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For five days, we would have a meeting first thing in the morning to go through the plan for the day. Then, we would have talks in the morning from conservationists on careers and areas of conservation. We would have breaks and an hour lunch break. In the afternoon, we would have one or two more talks and then meet go into breakout rooms with our groups to discuss and plan our project - which was focused on tackling a conservation problem being faced by Hengistbury Head nature reserve.
Everyday we listened to speakers who work in various different parts of the conservation sector. They gave a descriptions of their jobs day to day and advice on how to break into the sector ourselves. Many of the talks involved small group discussions and Q&A's as well. We also worked on our group projects throughout the week
Virtual talks given via Zoom about topics including employment in conservation, education and public engagement as well theory behind conservation and global conservation efforts. Completed a project to encourage more young people to enjoy Nature and treat it with respect.
I loved having multiple talks throughout the day by different people who provided an insight about their jobs. Not just the normal this is my job talk but they talked about their pathway on getting to that job and told us that there is no 1 route to get there. I loved how they put our minds at ease and told us to explore our options and that they at our age didn’t know what job they wanted to do, it’s all ‘trial and error’.
A lot of talks, all of which were interesting, relevant and engaging. We had the opportunity to ask speakers questions after their lectures which was valuable for adding extra insight. The days started with an introduction where we could have our cameras on and see other students which was nice as it could feel a bit odd to be doing a placement from my bedroom! There were a breakout, workshop, and discussion in addition to the talks.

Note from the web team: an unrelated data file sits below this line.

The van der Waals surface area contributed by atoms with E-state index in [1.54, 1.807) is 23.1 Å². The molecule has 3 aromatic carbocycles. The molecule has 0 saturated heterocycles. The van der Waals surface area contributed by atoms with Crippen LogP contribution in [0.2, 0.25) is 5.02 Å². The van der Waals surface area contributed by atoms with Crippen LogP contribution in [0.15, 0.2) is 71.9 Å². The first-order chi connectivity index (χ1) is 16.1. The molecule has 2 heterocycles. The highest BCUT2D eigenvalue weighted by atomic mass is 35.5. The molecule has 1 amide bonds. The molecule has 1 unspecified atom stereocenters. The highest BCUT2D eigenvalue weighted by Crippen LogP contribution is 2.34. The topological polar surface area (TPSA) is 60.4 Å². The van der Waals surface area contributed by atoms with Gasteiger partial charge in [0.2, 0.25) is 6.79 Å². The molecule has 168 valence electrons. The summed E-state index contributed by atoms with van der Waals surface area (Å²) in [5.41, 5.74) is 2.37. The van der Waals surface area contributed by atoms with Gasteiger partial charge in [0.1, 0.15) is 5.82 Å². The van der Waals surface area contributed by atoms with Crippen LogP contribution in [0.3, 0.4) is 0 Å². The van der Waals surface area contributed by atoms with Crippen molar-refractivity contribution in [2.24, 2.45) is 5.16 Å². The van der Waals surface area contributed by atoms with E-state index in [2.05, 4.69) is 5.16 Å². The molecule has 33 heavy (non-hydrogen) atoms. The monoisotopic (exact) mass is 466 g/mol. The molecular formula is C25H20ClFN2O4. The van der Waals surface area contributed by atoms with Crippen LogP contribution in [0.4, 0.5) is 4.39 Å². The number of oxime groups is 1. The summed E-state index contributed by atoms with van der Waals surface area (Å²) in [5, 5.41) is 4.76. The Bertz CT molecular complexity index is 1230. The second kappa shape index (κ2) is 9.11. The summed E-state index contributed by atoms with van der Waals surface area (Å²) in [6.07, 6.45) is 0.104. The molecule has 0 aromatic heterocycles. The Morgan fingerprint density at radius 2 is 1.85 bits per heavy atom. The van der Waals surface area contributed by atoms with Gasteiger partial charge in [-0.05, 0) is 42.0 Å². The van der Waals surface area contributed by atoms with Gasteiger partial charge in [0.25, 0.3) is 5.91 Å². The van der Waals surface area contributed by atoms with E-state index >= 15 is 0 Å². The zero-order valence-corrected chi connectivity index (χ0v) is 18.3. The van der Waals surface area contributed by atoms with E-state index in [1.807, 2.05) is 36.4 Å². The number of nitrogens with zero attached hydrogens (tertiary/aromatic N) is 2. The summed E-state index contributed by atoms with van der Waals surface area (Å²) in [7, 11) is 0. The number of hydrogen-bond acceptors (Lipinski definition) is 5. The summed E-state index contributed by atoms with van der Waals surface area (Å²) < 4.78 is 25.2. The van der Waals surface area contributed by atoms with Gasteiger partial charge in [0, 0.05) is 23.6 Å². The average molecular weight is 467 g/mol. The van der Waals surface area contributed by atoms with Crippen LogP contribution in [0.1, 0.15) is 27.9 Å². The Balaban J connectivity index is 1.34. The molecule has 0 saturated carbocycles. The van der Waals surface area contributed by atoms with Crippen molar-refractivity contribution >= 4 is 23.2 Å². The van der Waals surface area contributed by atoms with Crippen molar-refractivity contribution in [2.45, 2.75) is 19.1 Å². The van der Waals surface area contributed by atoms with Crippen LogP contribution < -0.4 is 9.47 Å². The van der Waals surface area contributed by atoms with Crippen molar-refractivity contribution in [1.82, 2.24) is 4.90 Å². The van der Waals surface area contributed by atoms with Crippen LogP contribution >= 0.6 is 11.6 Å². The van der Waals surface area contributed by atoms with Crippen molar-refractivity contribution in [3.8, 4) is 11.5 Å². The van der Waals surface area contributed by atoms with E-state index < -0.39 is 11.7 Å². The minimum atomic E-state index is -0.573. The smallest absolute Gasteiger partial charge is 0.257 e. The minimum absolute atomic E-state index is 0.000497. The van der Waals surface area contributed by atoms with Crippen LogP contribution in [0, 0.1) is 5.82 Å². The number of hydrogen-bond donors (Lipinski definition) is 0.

A week of talks via zoom from a vast range of speakers from within the conservation sector. Each different individual speaker gave about an hour of their time; 30 mins for a talk and approx 30 mins to answer questions. The days talks started at 9pm and ran until 3pm, with an hour lunch break provided.
For the duration of the week my role was to attend the talks and breakouts. Engaging with speakers and my fellow students was encourages and I did so frequently. After the initial week my role was to be a proactive member of a team, assisting my teammates wherever possible and carrying out the work I was assigned.
Attending seminar talks by external speakers on various topics including career development, conservation, wildlife monitoring, and public engagement. Additionally, attending group project meetings and carrying out some independent research and planning for a group project on engaging teenagers in nature.
Each day had a different theme so whatever part of conservation you're interested in getting in to you will get the chance to hear from and talk to people who work in the sector. You also hear talks on general careers advise. Additionally at the end of each day we broke in to smaller groups to work on a marketing project, helped by the relevant speakers.
We got the chance to hear from a mix of exciting and captivating speakers from all areas of conservation. Each day we met on Zoom at 9am, and the day was structured well - each speaker had an hour slot, and allowed time for questions. We were given a debrief each day, and also given a window of time to speak with our groups for our final projects if we wanted.
The work experience comprised of week-long virtual talks through Zoom. Each day there were around 4-5 speakers, all giving a presentation or a talk on their specific field of work within conservation. Talks included animal grazing management, setting up your own business, storytelling, education and much more.
Each day consisted of a variety of timetabled lectures and workshops, focusing on a wide range of topics such as conservation grazing, public engagement and career progression within the field. Talkers/lecturers varied daily, consisting of an interesting variety of backgrounds and expertises. Workshops were completed as part of lectures or as time to continue planning and developing the ongoing project (which was voluntary to do). Regular breaks were taken between talks and for lunch.